Emmett said...

I had never seen that metal filter for the single hole Yixing, very interesting. Happy New Year!

Gingko said...

Emmett, happy new year to you too! I like the metal filter very much, and there are a few similar types of such filters. Without them, it's nearly impossible for me to use a single-hole strainer teapot ;-)

Anonymous said...

Ah, thanks for the information about the Korean-character seal. I have a teapot with a similar seal and have been wondering what on earth that strange symbol and the English letters are doing on an Yixing teapot seal.

Any idea what the letters stand for? Mine goes FACYGZT.

Gingko said...

Thank you for your input! This is very interesting! Could you post a link with photos of your teapot? I'm getting a couple of xi shi teapots that were from the 2nd festival of this series (1990) and has FACYGZT at the bottom. I was very much puzzled about this acronym too. My current teapot has FAGYGT and initially I thought it was the symbol of the company that ordered them. But now I don't know if there is some relation between these two acronyms.

Anonymous said...

Here are some not-very-well-taken photos. My teapot is from the second festival too. It's a small one, probably only about 75 ml.

Anonymous said...


Oops, forgot to include the link.

Gingko said...

Thanks! These festival teapots are so interesting! Those that I've bought and haven't arrived yet are black clay xi shi, and are supposed to be very similar to yours. I also notice there is a stamp at the bottom of the handle on your teapot. Is it something like 禪 (zen)? I forgot to mention it in the previous writing. I found it interesting that it's this character while usually at this position it would be a stamp of the author's name.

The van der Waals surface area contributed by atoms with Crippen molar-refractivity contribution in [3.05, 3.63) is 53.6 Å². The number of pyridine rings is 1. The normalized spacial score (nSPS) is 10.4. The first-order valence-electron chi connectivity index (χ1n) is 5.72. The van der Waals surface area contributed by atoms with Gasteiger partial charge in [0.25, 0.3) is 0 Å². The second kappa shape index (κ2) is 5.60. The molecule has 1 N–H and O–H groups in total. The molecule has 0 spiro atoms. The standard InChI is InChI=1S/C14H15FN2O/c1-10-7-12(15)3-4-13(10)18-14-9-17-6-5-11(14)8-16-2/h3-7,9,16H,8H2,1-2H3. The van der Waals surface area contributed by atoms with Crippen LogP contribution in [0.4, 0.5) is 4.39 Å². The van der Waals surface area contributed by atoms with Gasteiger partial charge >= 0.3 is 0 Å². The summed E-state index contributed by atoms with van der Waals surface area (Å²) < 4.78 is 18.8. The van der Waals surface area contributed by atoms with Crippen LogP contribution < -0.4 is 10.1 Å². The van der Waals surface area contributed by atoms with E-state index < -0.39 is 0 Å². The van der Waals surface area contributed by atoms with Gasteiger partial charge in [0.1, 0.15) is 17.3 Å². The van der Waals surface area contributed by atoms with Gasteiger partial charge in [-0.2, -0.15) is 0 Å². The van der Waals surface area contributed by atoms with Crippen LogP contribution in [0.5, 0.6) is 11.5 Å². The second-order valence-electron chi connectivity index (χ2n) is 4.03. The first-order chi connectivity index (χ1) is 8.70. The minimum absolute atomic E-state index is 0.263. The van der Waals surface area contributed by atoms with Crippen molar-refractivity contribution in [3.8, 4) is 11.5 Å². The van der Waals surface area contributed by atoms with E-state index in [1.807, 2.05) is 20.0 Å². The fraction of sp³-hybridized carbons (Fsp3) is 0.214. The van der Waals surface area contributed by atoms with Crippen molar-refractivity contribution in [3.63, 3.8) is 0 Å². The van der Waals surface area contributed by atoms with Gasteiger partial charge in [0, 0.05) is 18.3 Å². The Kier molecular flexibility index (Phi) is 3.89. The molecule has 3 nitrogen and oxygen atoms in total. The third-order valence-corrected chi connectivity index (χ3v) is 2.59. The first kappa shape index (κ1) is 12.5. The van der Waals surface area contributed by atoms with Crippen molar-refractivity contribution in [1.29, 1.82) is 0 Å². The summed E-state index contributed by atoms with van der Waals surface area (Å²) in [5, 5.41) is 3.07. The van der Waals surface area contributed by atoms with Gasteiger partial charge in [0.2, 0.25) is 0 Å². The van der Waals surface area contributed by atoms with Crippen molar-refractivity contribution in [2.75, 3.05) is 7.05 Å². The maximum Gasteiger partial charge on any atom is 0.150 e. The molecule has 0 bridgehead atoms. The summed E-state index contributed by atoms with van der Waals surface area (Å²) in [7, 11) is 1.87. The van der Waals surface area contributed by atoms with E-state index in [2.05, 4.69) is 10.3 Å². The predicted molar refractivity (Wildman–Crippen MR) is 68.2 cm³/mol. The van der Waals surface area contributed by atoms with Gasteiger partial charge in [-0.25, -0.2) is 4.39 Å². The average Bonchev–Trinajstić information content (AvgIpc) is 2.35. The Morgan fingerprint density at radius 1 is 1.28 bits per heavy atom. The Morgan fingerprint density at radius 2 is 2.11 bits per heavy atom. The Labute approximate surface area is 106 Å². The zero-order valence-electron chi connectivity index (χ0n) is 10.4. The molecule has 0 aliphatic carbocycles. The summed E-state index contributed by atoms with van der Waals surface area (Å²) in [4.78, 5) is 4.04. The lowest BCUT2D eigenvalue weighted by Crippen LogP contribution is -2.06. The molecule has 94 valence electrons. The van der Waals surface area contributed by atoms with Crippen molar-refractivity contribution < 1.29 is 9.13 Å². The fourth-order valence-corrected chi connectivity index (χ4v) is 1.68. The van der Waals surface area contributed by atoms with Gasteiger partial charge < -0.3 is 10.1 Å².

Thank you for sharing the photos!

Anonymous said...

You are most welcome!

The stamp below the handle on my teapot is too indistinct to be decipher.

I've taken a picture of the stamps on the lid. One of the words is again too indistinct and I can't tell what the other words are.


Gingko said...

I'm not 100% sure, but from the photo, the stamps look like 潘 and 来来. 潘来来 made some pretty good export teapots in 1980s and 1990s. I will see if my newly coming teapots are made by him as well :-D

Gingko said...

Yes! The teapots arrived. Mine are made by 潘来来, of exactly the same shape as yours, except that mine is made of black clay. This is great to know. Thanks! :-D

Anonymous said...

Wow, your eyes are so sharp, Gingko! I can't decipher the words even though the teapot is right in front of me.

What do you think it can be used to brew? I tried tieguanyin with mine, but it wasn't entirely satisfying probably because there's no space for the leaves to expand.

Gingko said...

I think tie guan yin could be good if you use less tea. The shape is quite good for puerh too if you like puerh.

My eyes are not that sharp :-p It's a familiar name so the vague shape of the characters reminded me of the name. Sometimes it's easier to see it on an enlarged photo than on the teapot itself :-D

Louisette said...

Wonderfull red the form,